Traditionally, saffron is grown on raised beds to allow good drainage and easy access for picking. Flower yield is highly dependent on corm density and corm size, and there is a lot of literature explaining the different corm quantities, spacing and depth methods used in various countries.
According to the Otago Crop Database, saffron beds can be planted 1 m apart with 50 corms per square metre. A density higher than that will result in the need to dig up, divide and replant the corms earlier than the typical four years, so a lower density will save a lot of work.
Corms are planted out during their dormant period in summer. Recommended planting depths for corms vary from 7.5–10 cm to 15–22 cm. Planting depth affects corm production as more buds sprout from shallow-planted corms than from deep-planted ones, resulting in more daughter corms.
Corm size has a significant effect on the production of daughter corms, the production of flowers and the yield of saffron. The larger the mother corm, the more daughter corms will be produced in the annual cycle, which increases the potential for higher yields in subsequent years.
Crop and Food research shows each original mother corm above 30 g produced an average of six new corms (in the second year), while the mother itself decayed. In the third year, the total mean corm number had risen to 22 new corms from each original mother corm, while in the fourth year that total had risen to 65.
The weight of corms produced is also affected by the weight of the original mother corm. When the original mother corm is above 30 g, the total weight of replacement corms doubles in the second season, is 10 times heavier than the original in year three, and in year four is about 16 times heavier.
New saffron corms also grow above the old ones each season, so they creep towards the soil surface by 1–2 cm each year. Therefore, the crop needs to be lifted and replanted periodically. This occurs about every four years in Spain, but fields may last up to twelve years or more under non-irrigated conditions in Kashmir. Replanting is normally done when yields begin to fall due to overcrowding or damage to corms that are too close to the soil surface.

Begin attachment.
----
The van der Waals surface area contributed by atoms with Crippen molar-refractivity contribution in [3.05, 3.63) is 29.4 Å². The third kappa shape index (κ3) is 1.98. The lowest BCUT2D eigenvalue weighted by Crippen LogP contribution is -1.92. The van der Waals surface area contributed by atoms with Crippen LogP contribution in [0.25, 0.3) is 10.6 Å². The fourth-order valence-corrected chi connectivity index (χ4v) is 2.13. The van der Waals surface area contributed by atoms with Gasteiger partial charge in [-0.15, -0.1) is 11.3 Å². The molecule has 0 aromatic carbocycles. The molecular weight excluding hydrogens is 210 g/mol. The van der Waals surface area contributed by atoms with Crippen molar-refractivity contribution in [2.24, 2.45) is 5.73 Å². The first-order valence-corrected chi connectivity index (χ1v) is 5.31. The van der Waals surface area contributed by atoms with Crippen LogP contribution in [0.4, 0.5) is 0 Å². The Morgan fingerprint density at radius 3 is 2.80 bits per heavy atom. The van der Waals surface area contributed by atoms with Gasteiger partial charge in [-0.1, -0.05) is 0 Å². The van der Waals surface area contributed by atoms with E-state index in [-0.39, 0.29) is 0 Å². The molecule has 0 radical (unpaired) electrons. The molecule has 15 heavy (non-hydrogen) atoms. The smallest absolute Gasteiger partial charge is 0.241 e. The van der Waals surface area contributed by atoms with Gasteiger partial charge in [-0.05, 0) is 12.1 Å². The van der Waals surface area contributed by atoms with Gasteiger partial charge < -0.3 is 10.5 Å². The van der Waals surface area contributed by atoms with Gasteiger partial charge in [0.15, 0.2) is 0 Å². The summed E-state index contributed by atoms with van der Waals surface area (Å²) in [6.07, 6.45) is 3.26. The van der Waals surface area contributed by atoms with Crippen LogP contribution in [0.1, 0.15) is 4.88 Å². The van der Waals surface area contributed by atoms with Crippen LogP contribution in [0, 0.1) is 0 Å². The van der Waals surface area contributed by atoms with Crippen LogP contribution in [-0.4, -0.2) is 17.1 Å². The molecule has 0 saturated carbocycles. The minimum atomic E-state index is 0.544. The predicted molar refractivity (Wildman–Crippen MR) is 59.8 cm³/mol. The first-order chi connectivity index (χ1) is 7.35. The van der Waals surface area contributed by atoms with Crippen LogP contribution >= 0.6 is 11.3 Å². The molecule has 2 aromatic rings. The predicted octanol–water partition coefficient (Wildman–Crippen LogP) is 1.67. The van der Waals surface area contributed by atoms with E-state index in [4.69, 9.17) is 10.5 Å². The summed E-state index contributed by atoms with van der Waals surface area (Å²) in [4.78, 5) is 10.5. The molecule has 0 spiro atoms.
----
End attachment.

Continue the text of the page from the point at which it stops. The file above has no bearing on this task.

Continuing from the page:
At a Clyde crop studied by Crop and Food, large corms were planted at least 10 cm deep, while smaller corms were planted at 7–8 cm. Saffron was grown in beds with four or five rows, each 20 cm apart. Corms were planted 10 cm apart in the row. This gives a final density of 50 corms/m2.
In traditional saffron culture, large amounts of farmyard manure are applied to the saffron fields before planting, and typically 20–30 tonnes per hectare are incorporated during cultivation. This material supplies nutrients, but its other major role is to improve soil moisture-holding capacity and structure under non-irrigated conditions.
Under traditional growing systems, no further fertiliser was applied after corm planting. However, recent data suggest that at least some annual fertiliser applications are beneficial and a base dressing of 80 kg P/ha and 30 kg K/ha followed by a split application of 20 kg N/ha in autumn and again immediately after flowering is recommended.
Some growers use a mulch of sawdust to cut down on the requirements for hand-weeding or the use of herbicides. Mulch is also a useful way of maintaining soil moisture.
Weed control is the main activity outside the harvest period. After about four seasons it is common for the beds to start to become crowded, and production drops. This is the time to lift the corms and divide to plant more area.
Harvesting saffron is an incredibly time-consuming and labour-intensive activity. Flowers are usually picked daily in the morning to catch the flower before it is open. This helps with the harvesting process. The flower is cut at the base of the flower stem with a slight twisting movement, or by cutting with the fingernail.